Thermistors used by applicants were obtained from the Yellow Spring Instrument Company (Yellow Springs, Ohio) and were calibrated for a O40 C temperature range. Resistance measurements were made with a digital ohmmeter made by John Fluke Manufacturing Company, Model No. 8100A. This meter is battery operated and has an absolute accuracy of i0.l% (i0.02 C) displayed by four significant digits.
Instead of making resistance measurements, a thermocouple measuring device can be used to make the desired temperature measurements at the selected sample points. Thermocouple equipment usually consists of a sensitive galvanometer, potentiometer, and a thermopile or thermocouple of special construction. An example of highly sensitive apparatus for measuring differential temperatures between selected points below the surface of the earth is given in US. Pat. No. 3,122,016.
What is claimed is:
1. A method of prospecting for uranium comprising a. drilling a plurality of boreholes in an area of interest,
b. measuring the temperature at at least two vertically spaced sample points in each borehole,
c. determining the heat flux between the sample points in each borehole, and
. comparing the heat flux values thus obtained to determine the presence of anomalous heat sources.
. A method of prospecting for uranium comprising drilling a plurality of shallow boreholes in an area of interest,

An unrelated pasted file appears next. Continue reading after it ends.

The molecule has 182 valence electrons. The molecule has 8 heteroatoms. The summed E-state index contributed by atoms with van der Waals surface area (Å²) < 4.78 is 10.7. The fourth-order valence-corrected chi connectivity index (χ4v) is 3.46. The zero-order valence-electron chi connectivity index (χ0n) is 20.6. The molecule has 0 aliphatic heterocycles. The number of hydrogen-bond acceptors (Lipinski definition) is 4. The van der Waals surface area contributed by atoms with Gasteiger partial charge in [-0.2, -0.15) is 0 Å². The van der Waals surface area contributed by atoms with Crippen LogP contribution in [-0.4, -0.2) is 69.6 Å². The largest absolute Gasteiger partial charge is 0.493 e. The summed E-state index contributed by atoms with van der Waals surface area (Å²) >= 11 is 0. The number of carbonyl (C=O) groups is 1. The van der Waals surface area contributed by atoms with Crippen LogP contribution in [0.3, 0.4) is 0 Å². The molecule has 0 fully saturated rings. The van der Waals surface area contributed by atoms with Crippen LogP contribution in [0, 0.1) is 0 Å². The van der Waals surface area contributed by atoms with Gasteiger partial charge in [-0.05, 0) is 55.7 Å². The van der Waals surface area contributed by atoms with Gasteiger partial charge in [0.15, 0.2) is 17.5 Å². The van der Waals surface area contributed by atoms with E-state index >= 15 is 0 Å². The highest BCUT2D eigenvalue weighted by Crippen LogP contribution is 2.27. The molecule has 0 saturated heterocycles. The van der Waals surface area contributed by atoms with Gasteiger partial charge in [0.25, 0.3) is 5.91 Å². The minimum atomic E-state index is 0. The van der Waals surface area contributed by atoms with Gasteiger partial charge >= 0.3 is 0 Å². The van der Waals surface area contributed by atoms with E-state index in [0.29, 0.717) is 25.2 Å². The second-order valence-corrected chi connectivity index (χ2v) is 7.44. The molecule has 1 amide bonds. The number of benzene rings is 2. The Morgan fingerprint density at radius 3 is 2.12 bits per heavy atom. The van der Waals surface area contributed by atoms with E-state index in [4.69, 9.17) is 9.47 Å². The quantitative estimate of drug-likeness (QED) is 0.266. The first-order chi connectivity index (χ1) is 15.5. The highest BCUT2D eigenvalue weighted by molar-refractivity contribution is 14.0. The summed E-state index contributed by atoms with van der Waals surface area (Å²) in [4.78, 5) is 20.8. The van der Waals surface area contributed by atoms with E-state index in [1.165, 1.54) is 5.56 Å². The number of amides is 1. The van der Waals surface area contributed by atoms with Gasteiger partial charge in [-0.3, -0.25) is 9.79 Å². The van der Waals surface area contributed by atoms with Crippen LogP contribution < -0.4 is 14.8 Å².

. inserting temperature measuring apparatus in each borehole so that contact is made with said apparatus at at least two sample points,
. after thermal equilibrium is established, measuring the temperature of the sample points by resistivity measurements,
d. determining the heat flux between pairs of the sample points, and
e. comparing the resulting heat flux values to determine any heat anomalies.
3. A method of prospecting for uranium comprising a. drilling a plurality of boreholes in an area of interest,
b. planting temperature sensors at at least two vertically spaced apart locations in each borehole,
c. after the sensors have come to thermal equilibrium, taking temperature readings to establish the temperature gradient between the sample points,
. making temperature versus time readings at a sample point in at least one of the boreholes in order to determine conductivity,
. determining the heat flux between the sample points in each borehole using the temperature readings obtained in (c) and the conductivity value obtained in (d), and
. comparing the resulting heat flux value to ascertain whether there is any anomalous heat source which could be attributed to radioactive decay.
t IR UNITED STATES PATENT OFFICE Certificate Patent No. 3,714,832 Patented February 6, 1973 Eddie P. Howell, Jack E. Hardison, and William M. Campbell Application having been made by Eddie P. Howell, Jack E. Hardison and William M. Campbell, the inventors named in the patent above identified, and Atlantic Richfield Company, New York, N.Y., a corporation of Pennsylvania, the assignee, for the issuance of a certificate under the provisions of Title 35, Section 256, of the United States Code, deleting the name of Jack E. Hardison as a joint inventor, and a showing and proof of facts satisfying the requirements of the said section having been submitted, it is this 2nd day of July 1974, certified that the the name of the said Jack E. Hardison is hereby deleted from the said patent as a joint inventor with the said Eddie P. Howell and William M. Campbell.
FRED W. SHERLING,